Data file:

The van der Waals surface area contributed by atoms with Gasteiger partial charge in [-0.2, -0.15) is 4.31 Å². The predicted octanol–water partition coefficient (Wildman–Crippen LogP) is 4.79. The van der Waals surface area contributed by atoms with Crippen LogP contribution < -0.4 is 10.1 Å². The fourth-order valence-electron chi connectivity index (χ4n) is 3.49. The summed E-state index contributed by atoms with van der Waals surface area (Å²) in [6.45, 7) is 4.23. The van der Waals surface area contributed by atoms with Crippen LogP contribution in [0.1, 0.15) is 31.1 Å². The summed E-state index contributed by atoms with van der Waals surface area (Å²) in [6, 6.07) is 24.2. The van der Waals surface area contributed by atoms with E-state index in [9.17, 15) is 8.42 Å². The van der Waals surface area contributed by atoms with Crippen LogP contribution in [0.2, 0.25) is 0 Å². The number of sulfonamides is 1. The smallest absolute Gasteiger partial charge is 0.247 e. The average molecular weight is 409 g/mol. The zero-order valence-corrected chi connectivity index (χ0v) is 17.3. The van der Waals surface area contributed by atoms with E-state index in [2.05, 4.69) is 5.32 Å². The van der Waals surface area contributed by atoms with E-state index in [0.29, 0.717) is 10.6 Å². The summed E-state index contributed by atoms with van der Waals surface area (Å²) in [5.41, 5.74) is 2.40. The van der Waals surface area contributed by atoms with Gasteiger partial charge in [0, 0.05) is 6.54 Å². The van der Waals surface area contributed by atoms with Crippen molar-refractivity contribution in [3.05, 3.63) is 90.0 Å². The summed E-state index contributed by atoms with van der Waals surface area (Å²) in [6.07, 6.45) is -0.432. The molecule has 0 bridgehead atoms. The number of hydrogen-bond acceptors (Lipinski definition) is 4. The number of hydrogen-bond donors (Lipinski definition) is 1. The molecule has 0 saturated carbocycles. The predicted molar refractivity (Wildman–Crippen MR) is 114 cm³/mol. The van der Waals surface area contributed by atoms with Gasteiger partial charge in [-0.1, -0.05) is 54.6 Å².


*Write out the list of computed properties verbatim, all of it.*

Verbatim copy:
The van der Waals surface area contributed by atoms with Gasteiger partial charge in [-0.2, -0.15) is 4.31 Å². The predicted octanol–water partition coefficient (Wildman–Crippen LogP) is 4.79. The van der Waals surface area contributed by atoms with Crippen LogP contribution < -0.4 is 10.1 Å². The fourth-order valence-electron chi connectivity index (χ4n) is 3.49. The summed E-state index contributed by atoms with van der Waals surface area (Å²) in [6.45, 7) is 4.23. The van der Waals surface area contributed by atoms with Crippen LogP contribution in [0.1, 0.15) is 31.1 Å². The summed E-state index contributed by atoms with van der Waals surface area (Å²) in [6, 6.07) is 24.2. The van der Waals surface area contributed by atoms with E-state index in [9.17, 15) is 8.42 Å². The van der Waals surface area contributed by atoms with Crippen LogP contribution in [0.2, 0.25) is 0 Å². The number of sulfonamides is 1. The smallest absolute Gasteiger partial charge is 0.247 e. The average molecular weight is 409 g/mol. The zero-order valence-corrected chi connectivity index (χ0v) is 17.3. The van der Waals surface area contributed by atoms with E-state index in [2.05, 4.69) is 5.32 Å². The van der Waals surface area contributed by atoms with E-state index in [0.29, 0.717) is 10.6 Å². The summed E-state index contributed by atoms with van der Waals surface area (Å²) in [5.41, 5.74) is 2.40. The van der Waals surface area contributed by atoms with Gasteiger partial charge in [0, 0.05) is 6.54 Å². The van der Waals surface area contributed by atoms with Crippen molar-refractivity contribution in [3.05, 3.63) is 90.0 Å². The summed E-state index contributed by atoms with van der Waals surface area (Å²) in [6.07, 6.45) is -0.432. The molecule has 0 bridgehead atoms. The number of hydrogen-bond acceptors (Lipinski definition) is 4. The number of hydrogen-bond donors (Lipinski definition) is 1. The molecule has 0 saturated carbocycles. The predicted molar refractivity (Wildman–Crippen MR) is 114 cm³/mol. The van der Waals surface area contributed by atoms with Gasteiger partial charge in [-0.1, -0.05) is 54.6 Å².